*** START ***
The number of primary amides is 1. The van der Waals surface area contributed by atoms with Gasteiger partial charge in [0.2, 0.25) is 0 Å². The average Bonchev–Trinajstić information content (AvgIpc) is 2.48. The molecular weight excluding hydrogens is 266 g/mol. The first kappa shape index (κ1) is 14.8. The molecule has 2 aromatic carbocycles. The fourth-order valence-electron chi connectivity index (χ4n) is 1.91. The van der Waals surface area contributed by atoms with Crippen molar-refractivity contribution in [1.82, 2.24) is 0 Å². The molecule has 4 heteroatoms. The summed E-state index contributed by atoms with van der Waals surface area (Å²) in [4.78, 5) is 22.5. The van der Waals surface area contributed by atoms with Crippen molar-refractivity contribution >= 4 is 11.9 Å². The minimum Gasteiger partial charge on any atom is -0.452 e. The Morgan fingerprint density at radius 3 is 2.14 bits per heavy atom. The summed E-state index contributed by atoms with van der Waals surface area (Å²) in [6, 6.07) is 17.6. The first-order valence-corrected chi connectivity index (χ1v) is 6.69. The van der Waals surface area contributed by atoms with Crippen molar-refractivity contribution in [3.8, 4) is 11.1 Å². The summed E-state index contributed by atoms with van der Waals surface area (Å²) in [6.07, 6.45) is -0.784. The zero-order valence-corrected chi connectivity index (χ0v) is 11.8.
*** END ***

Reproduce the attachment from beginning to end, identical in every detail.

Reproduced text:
The number of primary amides is 1. The van der Waals surface area contributed by atoms with Gasteiger partial charge in [0.2, 0.25) is 0 Å². The average Bonchev–Trinajstić information content (AvgIpc) is 2.48. The molecular weight excluding hydrogens is 266 g/mol. The first kappa shape index (κ1) is 14.8. The molecule has 2 aromatic carbocycles. The fourth-order valence-electron chi connectivity index (χ4n) is 1.91. The van der Waals surface area contributed by atoms with Crippen molar-refractivity contribution in [1.82, 2.24) is 0 Å². The molecule has 4 heteroatoms. The summed E-state index contributed by atoms with van der Waals surface area (Å²) in [4.78, 5) is 22.5. The van der Waals surface area contributed by atoms with Crippen molar-refractivity contribution >= 4 is 11.9 Å². The minimum Gasteiger partial charge on any atom is -0.452 e. The Morgan fingerprint density at radius 3 is 2.14 bits per heavy atom. The summed E-state index contributed by atoms with van der Waals surface area (Å²) in [6, 6.07) is 17.6. The first-order valence-corrected chi connectivity index (χ1v) is 6.69. The van der Waals surface area contributed by atoms with Crippen molar-refractivity contribution in [3.8, 4) is 11.1 Å². The summed E-state index contributed by atoms with van der Waals surface area (Å²) in [6.07, 6.45) is -0.784. The zero-order valence-corrected chi connectivity index (χ0v) is 11.8.